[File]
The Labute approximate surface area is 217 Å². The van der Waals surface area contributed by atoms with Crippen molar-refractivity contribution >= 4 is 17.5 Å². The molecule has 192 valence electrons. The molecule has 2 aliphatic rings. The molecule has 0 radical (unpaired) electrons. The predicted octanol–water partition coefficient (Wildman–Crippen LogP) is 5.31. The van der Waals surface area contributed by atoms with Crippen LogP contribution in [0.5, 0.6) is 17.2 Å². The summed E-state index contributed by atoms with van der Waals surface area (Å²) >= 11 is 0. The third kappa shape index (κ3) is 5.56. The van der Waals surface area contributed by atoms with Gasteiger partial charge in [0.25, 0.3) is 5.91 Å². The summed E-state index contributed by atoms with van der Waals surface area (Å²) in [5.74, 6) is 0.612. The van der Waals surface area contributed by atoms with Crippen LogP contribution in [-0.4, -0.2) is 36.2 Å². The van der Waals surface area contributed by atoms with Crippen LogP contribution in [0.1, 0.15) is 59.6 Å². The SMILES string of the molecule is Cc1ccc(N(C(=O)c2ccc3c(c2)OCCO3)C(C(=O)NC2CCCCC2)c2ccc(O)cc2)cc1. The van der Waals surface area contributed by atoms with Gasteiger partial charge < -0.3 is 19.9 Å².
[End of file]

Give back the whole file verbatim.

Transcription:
The Labute approximate surface area is 217 Å². The van der Waals surface area contributed by atoms with Crippen molar-refractivity contribution >= 4 is 17.5 Å². The molecule has 192 valence electrons. The molecule has 2 aliphatic rings. The molecule has 0 radical (unpaired) electrons. The predicted octanol–water partition coefficient (Wildman–Crippen LogP) is 5.31. The van der Waals surface area contributed by atoms with Crippen LogP contribution in [0.5, 0.6) is 17.2 Å². The summed E-state index contributed by atoms with van der Waals surface area (Å²) >= 11 is 0. The third kappa shape index (κ3) is 5.56. The van der Waals surface area contributed by atoms with Gasteiger partial charge in [0.25, 0.3) is 5.91 Å². The summed E-state index contributed by atoms with van der Waals surface area (Å²) in [5.74, 6) is 0.612. The van der Waals surface area contributed by atoms with Crippen LogP contribution in [-0.4, -0.2) is 36.2 Å². The van der Waals surface area contributed by atoms with Crippen LogP contribution in [0.1, 0.15) is 59.6 Å². The SMILES string of the molecule is Cc1ccc(N(C(=O)c2ccc3c(c2)OCCO3)C(C(=O)NC2CCCCC2)c2ccc(O)cc2)cc1. The van der Waals surface area contributed by atoms with Gasteiger partial charge < -0.3 is 19.9 Å².